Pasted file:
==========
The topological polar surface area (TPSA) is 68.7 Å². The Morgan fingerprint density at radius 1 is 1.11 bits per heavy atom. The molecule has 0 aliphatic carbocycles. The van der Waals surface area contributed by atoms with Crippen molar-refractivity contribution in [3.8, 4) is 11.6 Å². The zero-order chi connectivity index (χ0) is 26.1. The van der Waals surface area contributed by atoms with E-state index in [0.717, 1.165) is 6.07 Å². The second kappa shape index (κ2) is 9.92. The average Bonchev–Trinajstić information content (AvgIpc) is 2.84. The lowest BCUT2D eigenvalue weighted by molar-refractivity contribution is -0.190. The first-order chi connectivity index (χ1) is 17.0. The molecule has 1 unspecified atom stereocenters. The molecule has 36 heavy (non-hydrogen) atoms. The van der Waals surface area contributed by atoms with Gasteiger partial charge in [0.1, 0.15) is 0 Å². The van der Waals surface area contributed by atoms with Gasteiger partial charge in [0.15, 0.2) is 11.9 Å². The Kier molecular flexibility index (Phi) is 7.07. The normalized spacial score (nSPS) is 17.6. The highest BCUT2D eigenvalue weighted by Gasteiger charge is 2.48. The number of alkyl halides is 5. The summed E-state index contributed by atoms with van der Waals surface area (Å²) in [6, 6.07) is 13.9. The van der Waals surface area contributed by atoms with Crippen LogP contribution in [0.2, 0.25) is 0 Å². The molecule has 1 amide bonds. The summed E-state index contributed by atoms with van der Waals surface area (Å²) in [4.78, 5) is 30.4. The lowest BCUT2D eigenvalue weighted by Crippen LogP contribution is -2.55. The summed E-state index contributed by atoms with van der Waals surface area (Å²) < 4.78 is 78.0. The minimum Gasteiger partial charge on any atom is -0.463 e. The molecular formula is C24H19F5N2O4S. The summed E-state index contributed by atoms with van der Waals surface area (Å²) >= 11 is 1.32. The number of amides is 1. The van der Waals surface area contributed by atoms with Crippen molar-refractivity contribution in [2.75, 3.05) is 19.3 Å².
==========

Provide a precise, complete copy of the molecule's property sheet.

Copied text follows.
The topological polar surface area (TPSA) is 68.7 Å². The Morgan fingerprint density at radius 1 is 1.11 bits per heavy atom. The molecule has 0 aliphatic carbocycles. The van der Waals surface area contributed by atoms with Crippen molar-refractivity contribution in [3.8, 4) is 11.6 Å². The zero-order chi connectivity index (χ0) is 26.1. The van der Waals surface area contributed by atoms with E-state index in [0.717, 1.165) is 6.07 Å². The second kappa shape index (κ2) is 9.92. The average Bonchev–Trinajstić information content (AvgIpc) is 2.84. The lowest BCUT2D eigenvalue weighted by molar-refractivity contribution is -0.190. The first-order chi connectivity index (χ1) is 17.0. The molecule has 1 unspecified atom stereocenters. The molecule has 36 heavy (non-hydrogen) atoms. The van der Waals surface area contributed by atoms with Gasteiger partial charge in [0.1, 0.15) is 0 Å². The van der Waals surface area contributed by atoms with Gasteiger partial charge in [0.15, 0.2) is 11.9 Å². The Kier molecular flexibility index (Phi) is 7.07. The normalized spacial score (nSPS) is 17.6. The highest BCUT2D eigenvalue weighted by Gasteiger charge is 2.48. The number of alkyl halides is 5. The summed E-state index contributed by atoms with van der Waals surface area (Å²) in [6, 6.07) is 13.9. The van der Waals surface area contributed by atoms with Crippen LogP contribution in [0.2, 0.25) is 0 Å². The molecule has 1 amide bonds. The summed E-state index contributed by atoms with van der Waals surface area (Å²) in [4.78, 5) is 30.4. The lowest BCUT2D eigenvalue weighted by Crippen LogP contribution is -2.55. The summed E-state index contributed by atoms with van der Waals surface area (Å²) < 4.78 is 78.0. The minimum Gasteiger partial charge on any atom is -0.463 e. The molecular formula is C24H19F5N2O4S. The summed E-state index contributed by atoms with van der Waals surface area (Å²) >= 11 is 1.32. The number of amides is 1. The van der Waals surface area contributed by atoms with Crippen molar-refractivity contribution in [2.75, 3.05) is 19.3 Å².